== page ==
For some 80 miles, extending south from Cancún, the warm turquoise-green Caribbean Sea gently bathes the sugar-sand beaches of Mexico’s eastern shore. This spectacular stretch of bleached-white coastline is known as the Riviera Maya and has become the Caribbean’s most popular vacation destination. With year-round temperatures typically in the 80s F, plenty of sunshine, modern infrastructure, and first class healthcare, the Riviera Maya is also home to those who have discovered their retirement paradise here.
For the same reasons that five million tourists a year spend their hard-earned vacation dollars along this gorgeous length of coastline, expats have discovered that this vacation Mecca is also a wonderful place to spend their retired years. And with over 1,000 restaurants serving all types of international cuisine, and a selection of activities, boredom is never on the menu.
1. Make a Splash in and on the Water
Jet-skis are common here and can be rented from vendors right on the beach, up and down the coast.. These can hit high speeds for the thrill-seekers, but are also great for exploring clear bays and shallow areas around islands and mangroves, offering unique, private transportation to that hidden cove or secluded stretch of beach.
Marine life enthusiasts can take a boat out over the reef and watch schools of Atlantic Sailfish, White Marlin, Dorado, and other predatory species, as they search for sardines and other easy prey. Boating is also a great excuse to try water skiing and wakeboarding, or just to cruise along with a cooler full of cold drinks.
Swimming, snorkeling, and scuba diving are also extremely popular along the Riviera Maya, as the tepid waters of the Caribbean are crystal clear and teeming with sea life. If you’d rather stay above the water, you can rent kayaks, power boats, and sail boats all along the coast, or you may want to take up surfing.
2. Get to Know the Area’s Archeological History
Mexico’s Yucatan Peninsula is an archeological nucleus for the Maya culture. The area is dotted with dozens of ancient ruins that are easily accessible to the public, and a few that require a bit of a hike through the jungle. Some sites, like Chichen Itza, are impressive examples of the dominant culture of the time.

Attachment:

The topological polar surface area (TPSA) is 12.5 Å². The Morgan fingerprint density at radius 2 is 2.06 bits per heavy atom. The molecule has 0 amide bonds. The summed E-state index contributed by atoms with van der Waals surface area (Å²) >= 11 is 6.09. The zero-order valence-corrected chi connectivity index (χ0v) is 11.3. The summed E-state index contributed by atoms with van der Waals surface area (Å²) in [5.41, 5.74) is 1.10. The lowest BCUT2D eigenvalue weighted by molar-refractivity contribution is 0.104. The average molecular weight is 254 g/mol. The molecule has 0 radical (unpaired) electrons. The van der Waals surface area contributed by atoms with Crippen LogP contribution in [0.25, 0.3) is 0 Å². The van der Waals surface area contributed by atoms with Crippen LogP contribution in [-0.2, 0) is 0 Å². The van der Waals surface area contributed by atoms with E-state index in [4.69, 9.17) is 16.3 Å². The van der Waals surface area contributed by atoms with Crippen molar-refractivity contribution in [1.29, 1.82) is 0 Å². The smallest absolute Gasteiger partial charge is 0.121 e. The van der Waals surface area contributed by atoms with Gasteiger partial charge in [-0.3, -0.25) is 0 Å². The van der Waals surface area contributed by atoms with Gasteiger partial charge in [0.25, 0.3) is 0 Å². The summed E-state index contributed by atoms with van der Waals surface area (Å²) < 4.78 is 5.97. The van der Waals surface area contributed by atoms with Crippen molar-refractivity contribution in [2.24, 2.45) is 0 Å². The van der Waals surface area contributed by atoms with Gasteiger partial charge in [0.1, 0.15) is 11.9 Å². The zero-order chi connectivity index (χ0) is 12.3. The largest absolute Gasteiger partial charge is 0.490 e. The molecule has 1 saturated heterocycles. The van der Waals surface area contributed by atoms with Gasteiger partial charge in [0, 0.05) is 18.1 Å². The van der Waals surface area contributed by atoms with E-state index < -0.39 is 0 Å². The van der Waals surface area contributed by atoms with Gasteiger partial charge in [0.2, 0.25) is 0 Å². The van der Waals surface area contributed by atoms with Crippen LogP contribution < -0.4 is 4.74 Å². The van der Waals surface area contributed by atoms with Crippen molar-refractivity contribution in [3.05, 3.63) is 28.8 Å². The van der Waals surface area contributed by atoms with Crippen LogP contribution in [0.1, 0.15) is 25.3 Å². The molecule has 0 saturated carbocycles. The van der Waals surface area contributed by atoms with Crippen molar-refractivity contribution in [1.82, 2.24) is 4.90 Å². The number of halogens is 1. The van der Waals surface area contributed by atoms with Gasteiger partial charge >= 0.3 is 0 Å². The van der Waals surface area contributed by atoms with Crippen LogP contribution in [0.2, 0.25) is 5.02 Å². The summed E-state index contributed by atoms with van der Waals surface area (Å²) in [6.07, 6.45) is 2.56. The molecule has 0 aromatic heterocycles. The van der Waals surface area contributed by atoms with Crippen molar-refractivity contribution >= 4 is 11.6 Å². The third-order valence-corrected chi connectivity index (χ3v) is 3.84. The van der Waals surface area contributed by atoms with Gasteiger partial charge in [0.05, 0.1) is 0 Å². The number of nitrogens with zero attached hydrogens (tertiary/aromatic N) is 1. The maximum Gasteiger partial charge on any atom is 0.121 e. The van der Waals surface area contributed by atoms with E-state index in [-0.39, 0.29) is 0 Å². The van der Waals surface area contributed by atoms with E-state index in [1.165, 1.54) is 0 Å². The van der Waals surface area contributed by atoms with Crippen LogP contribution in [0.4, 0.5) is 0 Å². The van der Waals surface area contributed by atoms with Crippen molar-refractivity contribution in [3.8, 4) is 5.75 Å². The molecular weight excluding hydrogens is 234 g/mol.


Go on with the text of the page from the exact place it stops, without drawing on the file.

Exploring and becoming familiar with the archeological treasures of the Maya culture can involve trips to local museums, ruins, and even visits to the local villages and homes of Mayan ancestors. Living within a stone’s throw of several ancient ruins and seeing the ancestors of this ancient culture is truly magical and seems almost surreal.
3. Adventure Touring
Jungle hikes, zip lining, river explorations, cave exploring, and even off-road biking are all easily accessible in this area. If you want to set out on your own for some exploring, this is the place, although dozens of tour companies offer a variety of packages to every imaginable destination.
My advice is to grab a map, Google some interesting-looking locations, and go on a road trip for a few days. My wife and I recently drove from Cancún, south to the Belize border, exploring small towns, lakes and side roads along the way.
4. The Night Life…Great Restaurants and Shows
Granted, a large number of folks considering a retired life overseas may be a few years past the “party ‘till you drop” stage of their lives. But that doesn’t mean you can’t enjoy some great shows and nighttime entertainment, and the Riviera Maya has a lot to offer. With over 700 restaurants in Cancún, and hundreds more in Playa del Carmen and Tulúm, there is literally a restaurant for every taste and budget.
And if you want to take in some entertainment in the process, you can splurge for a spectacular dinner show at Cirque du Soleil’s new performance theater, or perhaps enjoy the Mayan Review show at La Habichuela in Cancún. And for a full-blown, super night club experience, you simply can’t do better than the ear pounding, spectacular multi-sensory production at Coco Bongo.
For a quieter evening, stroll along Playa del Carmen’s 5th Avenue, with its range of chic, upscale cafés, to larger venues with live entertainment.
5. Clubs, Causes and Civic Organizations
For those civic and community minded folks, the Riviera Maya won’t disappoint. There are many animal rescue and assistance organizations all along the coast. One of which is Cause for Paws, based in the small community of Puerto Morelos. The Rotary Club of Playa del Carmen (members are all expats) is thought to be the largest Rotary outside the U.S and has a number of projects running throughout the year.
The expats in Tulúm are involved with all things supporting ecology. You can often find recycling projects or beach cleanups all along the coast, and if you want to help kids, you can connect with The Little Yellow Schoolhouse on Isla Mujeres.
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